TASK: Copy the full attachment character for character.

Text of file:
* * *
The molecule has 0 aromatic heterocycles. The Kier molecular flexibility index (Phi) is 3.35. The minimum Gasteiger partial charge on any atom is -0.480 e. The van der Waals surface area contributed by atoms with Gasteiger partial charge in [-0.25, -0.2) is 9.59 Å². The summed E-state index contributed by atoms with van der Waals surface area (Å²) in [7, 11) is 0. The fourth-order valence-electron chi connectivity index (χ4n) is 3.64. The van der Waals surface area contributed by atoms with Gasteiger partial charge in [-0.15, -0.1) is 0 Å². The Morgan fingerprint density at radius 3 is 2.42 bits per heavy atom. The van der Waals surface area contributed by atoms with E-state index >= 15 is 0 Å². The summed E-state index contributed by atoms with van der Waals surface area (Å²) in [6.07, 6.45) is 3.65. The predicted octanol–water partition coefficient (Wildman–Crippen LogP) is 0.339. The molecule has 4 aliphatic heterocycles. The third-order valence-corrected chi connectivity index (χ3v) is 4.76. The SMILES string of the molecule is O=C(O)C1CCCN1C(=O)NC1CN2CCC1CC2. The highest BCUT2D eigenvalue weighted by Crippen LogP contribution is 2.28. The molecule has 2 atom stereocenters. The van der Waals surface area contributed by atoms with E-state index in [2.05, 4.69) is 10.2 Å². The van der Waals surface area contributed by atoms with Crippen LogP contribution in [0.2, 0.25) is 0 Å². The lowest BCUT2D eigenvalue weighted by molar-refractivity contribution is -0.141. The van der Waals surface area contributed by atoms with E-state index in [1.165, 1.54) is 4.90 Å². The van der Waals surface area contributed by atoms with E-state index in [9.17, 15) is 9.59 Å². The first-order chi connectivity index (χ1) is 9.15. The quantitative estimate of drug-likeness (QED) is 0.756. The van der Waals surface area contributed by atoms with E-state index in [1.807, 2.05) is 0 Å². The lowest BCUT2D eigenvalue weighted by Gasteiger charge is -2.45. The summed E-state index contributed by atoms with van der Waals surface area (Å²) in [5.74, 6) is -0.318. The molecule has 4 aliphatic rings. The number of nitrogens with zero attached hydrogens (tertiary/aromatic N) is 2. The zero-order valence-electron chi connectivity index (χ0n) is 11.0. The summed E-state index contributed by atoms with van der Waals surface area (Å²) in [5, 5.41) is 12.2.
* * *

The molecule has 0 aromatic heterocycles. The Kier molecular flexibility index (Phi) is 3.35. The minimum Gasteiger partial charge on any atom is -0.480 e. The van der Waals surface area contributed by atoms with Gasteiger partial charge in [-0.25, -0.2) is 9.59 Å². The summed E-state index contributed by atoms with van der Waals surface area (Å²) in [7, 11) is 0. The fourth-order valence-electron chi connectivity index (χ4n) is 3.64. The van der Waals surface area contributed by atoms with Gasteiger partial charge in [-0.15, -0.1) is 0 Å². The Morgan fingerprint density at radius 3 is 2.42 bits per heavy atom. The van der Waals surface area contributed by atoms with E-state index >= 15 is 0 Å². The summed E-state index contributed by atoms with van der Waals surface area (Å²) in [6.07, 6.45) is 3.65. The predicted octanol–water partition coefficient (Wildman–Crippen LogP) is 0.339. The molecule has 4 aliphatic heterocycles. The third-order valence-corrected chi connectivity index (χ3v) is 4.76. The SMILES string of the molecule is O=C(O)C1CCCN1C(=O)NC1CN2CCC1CC2. The highest BCUT2D eigenvalue weighted by Crippen LogP contribution is 2.28. The molecule has 2 atom stereocenters. The van der Waals surface area contributed by atoms with E-state index in [2.05, 4.69) is 10.2 Å². The van der Waals surface area contributed by atoms with Crippen LogP contribution in [0.2, 0.25) is 0 Å². The lowest BCUT2D eigenvalue weighted by molar-refractivity contribution is -0.141. The van der Waals surface area contributed by atoms with E-state index in [1.165, 1.54) is 4.90 Å². The van der Waals surface area contributed by atoms with E-state index in [9.17, 15) is 9.59 Å². The first-order chi connectivity index (χ1) is 9.15. The quantitative estimate of drug-likeness (QED) is 0.756. The van der Waals surface area contributed by atoms with E-state index in [1.807, 2.05) is 0 Å². The lowest BCUT2D eigenvalue weighted by Gasteiger charge is -2.45. The summed E-state index contributed by atoms with van der Waals surface area (Å²) in [5.74, 6) is -0.318. The molecule has 4 aliphatic rings. The number of nitrogens with zero attached hydrogens (tertiary/aromatic N) is 2. The zero-order valence-electron chi connectivity index (χ0n) is 11.0. The summed E-state index contributed by atoms with van der Waals surface area (Å²) in [5, 5.41) is 12.2.